XML output (urgent)

Hi all,

t = {‘type’ => ‘abc’, ‘numbers’ => {‘number’ => [333], ‘src’ => ‘glasses’}}
=> {“type”=>“abc”, “numbers”=>{“number”=>[333], “src”=>“glasses”}}

puts XmlSimple.xml_out({“policyDetails” => t},{“KeepRoot” => true})


333

Can you please give me a hint that how to output the xml likes below …

puts XmlSimple.xml_out({“policyDetails” => t},{“KeepRoot” => true})

333

Many thanks.

I’m not familiar with XmlSimple, but may I suggest Nokogiri?

On Jul 20, 10:13 pm, Hv Mai [email protected] wrote:

Can you please give me a hint that how to output the xml likes below …

puts XmlSimple.xml_out({“policyDetails” => t},{“KeepRoot” => true})

333

The trick with XmlSimple is that it can round-trip. In other words,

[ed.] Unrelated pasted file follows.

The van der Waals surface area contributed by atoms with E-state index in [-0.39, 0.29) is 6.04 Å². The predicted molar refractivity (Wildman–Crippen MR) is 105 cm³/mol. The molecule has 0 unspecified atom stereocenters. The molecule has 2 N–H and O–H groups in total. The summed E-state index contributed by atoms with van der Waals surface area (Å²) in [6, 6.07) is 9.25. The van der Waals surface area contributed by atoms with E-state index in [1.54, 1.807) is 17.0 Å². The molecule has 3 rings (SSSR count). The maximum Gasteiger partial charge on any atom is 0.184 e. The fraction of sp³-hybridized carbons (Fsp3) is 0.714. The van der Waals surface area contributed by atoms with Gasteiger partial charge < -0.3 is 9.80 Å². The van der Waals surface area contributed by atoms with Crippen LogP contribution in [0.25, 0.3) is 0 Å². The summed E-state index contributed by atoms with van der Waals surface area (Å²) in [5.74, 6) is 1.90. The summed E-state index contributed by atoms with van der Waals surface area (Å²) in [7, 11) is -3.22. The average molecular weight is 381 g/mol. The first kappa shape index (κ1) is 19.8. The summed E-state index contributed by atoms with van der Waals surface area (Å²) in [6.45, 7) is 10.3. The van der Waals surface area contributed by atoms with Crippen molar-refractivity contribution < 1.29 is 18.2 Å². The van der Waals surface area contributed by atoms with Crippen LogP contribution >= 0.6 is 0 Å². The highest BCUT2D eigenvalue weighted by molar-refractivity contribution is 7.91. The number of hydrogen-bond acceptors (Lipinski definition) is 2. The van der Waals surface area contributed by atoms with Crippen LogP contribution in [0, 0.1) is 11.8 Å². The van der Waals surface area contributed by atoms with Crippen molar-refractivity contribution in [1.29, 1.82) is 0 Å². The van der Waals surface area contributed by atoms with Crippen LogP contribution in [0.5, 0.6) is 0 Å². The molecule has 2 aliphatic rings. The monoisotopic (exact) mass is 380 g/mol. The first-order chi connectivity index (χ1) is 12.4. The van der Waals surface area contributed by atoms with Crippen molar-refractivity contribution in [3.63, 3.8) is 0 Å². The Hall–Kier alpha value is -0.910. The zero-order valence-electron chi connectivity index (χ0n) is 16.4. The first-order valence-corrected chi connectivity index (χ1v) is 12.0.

you can perform xml_in() on the output you want and you’ll see exactly
what you need for xml_out() to produce it.

so, you can do this:

require ‘xmlsimple’
data = ’
333

xml = XmlSimple::xml_in(data, {“KeepRoot” => true})

p xml

and you’ll get

{“policyDetails”=>[{“type”=>“abc”, “numbers”=>[{“src”=>“glasses”,
“content”=>“333”}]}]}

and therefore, if you perform xml_out on the above like so:

data = {“policyDetails”=>[{“type”=>“abc”, “numbers”=>
[{“src”=>“glasses”, “content”=>“333”}]}]}
puts XmlSimple::xml_out(data, {“KeepRoot” => true})

you get:

333

…exactly what you want.

– Mark.

P.S. I hadn’t used XmlSimple before, but the docs on the xml_out
method say “If the resulting XML is parsed using xml_in, it will
return a data structure equivalent to the original.” so I realized the
above trick would work.

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